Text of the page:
MONDAY, Feb. 28 (HealthDay News) -- Drinking sugar-sweetened sodas and fruit drinks appears to be associated with a greater risk for high blood pressure among adults, a new study suggests.
The research team says that both the glucose and fructose found in such drinks are implicated in the linkage.
The findings "suggest that individuals who consume more soda and other sugar-sweetened soft drinks may have higher blood pressure levels than those who consume less," said study author Ian J. Brown, a research associate in the department of epidemiology and biostatistics with the School of Public Health at Imperial College London. "And the problem may be exacerbated by higher salt intake, an important cause of high blood pressure in itself."
"We also found that men and women who consumed one or more sugar-sweetened beverages a day tended to be heavier, consume more calories, and have less healthy diets than those who consumed none," Brown added.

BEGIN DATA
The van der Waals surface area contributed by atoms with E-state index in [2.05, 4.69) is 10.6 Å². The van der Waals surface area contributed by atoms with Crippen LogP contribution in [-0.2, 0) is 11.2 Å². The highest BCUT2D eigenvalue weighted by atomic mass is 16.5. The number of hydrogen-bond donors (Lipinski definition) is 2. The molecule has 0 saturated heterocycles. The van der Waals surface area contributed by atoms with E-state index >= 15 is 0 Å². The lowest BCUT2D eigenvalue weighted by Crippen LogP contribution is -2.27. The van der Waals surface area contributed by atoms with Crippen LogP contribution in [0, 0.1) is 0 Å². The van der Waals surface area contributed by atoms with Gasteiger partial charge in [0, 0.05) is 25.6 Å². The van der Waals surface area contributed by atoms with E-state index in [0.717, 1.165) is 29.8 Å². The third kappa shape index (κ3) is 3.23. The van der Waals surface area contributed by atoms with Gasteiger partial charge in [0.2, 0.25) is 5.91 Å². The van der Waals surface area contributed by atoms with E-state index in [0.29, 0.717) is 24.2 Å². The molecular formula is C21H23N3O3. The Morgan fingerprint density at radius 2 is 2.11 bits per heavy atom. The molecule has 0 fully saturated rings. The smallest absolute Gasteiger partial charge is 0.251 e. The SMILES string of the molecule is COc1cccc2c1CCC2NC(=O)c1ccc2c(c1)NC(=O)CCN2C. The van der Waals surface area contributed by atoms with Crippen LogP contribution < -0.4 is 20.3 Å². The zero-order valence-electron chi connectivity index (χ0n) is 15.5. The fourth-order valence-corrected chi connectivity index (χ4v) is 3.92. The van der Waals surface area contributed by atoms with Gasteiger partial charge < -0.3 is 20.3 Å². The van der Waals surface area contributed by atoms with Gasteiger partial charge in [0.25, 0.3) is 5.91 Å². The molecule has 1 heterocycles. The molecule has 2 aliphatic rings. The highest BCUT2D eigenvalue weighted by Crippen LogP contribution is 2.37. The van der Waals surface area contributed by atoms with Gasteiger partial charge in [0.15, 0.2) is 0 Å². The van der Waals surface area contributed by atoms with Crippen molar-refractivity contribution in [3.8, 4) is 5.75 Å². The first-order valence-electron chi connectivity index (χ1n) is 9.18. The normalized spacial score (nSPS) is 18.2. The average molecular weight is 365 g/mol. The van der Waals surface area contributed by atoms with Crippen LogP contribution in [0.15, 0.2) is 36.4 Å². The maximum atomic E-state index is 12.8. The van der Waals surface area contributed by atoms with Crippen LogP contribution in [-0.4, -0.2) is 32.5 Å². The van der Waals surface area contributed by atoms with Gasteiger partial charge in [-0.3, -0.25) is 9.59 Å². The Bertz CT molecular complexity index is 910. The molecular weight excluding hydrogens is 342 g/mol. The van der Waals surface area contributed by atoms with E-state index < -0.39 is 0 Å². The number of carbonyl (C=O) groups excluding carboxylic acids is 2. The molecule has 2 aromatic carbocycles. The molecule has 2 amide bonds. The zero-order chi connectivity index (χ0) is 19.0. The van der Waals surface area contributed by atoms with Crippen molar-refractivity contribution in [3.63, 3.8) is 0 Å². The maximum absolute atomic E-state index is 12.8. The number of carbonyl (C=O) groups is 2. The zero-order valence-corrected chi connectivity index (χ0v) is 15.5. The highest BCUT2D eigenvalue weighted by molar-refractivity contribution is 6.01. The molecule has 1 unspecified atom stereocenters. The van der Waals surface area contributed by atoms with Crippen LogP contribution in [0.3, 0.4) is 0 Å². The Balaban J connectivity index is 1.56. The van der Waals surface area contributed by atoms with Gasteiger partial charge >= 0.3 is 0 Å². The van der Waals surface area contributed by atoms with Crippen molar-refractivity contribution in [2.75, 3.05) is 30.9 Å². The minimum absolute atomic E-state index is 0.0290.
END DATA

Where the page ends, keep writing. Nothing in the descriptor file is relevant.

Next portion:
Brown and his colleagues report their findings in the Feb. 28 issue of Hypertension.
To explore the potential for a link between sugar-sweetened drinks and high blood pressure, the authors analyzed the consumption patterns of nearly 2,700 American and British men and women between the ages of 40 and 59.
Diet diaries covering food, sugars, sugar-sweetened drinks and diet drinks were completed over a four-day period for each study participants. Detailed questionnaires focusing on a range of lifestyle, medical and social factors were also completed. Urine samples and blood pressure readings were taken throughout the study period.
The team observed that those who drank more than one sugar-sweetened beverage a day had the highest sugar consumption (whether glucose, fructose or sucrose) and the highest calorie consumption, at an average of about 400 extra calories a day.
Those drinking more than one sugar-swe
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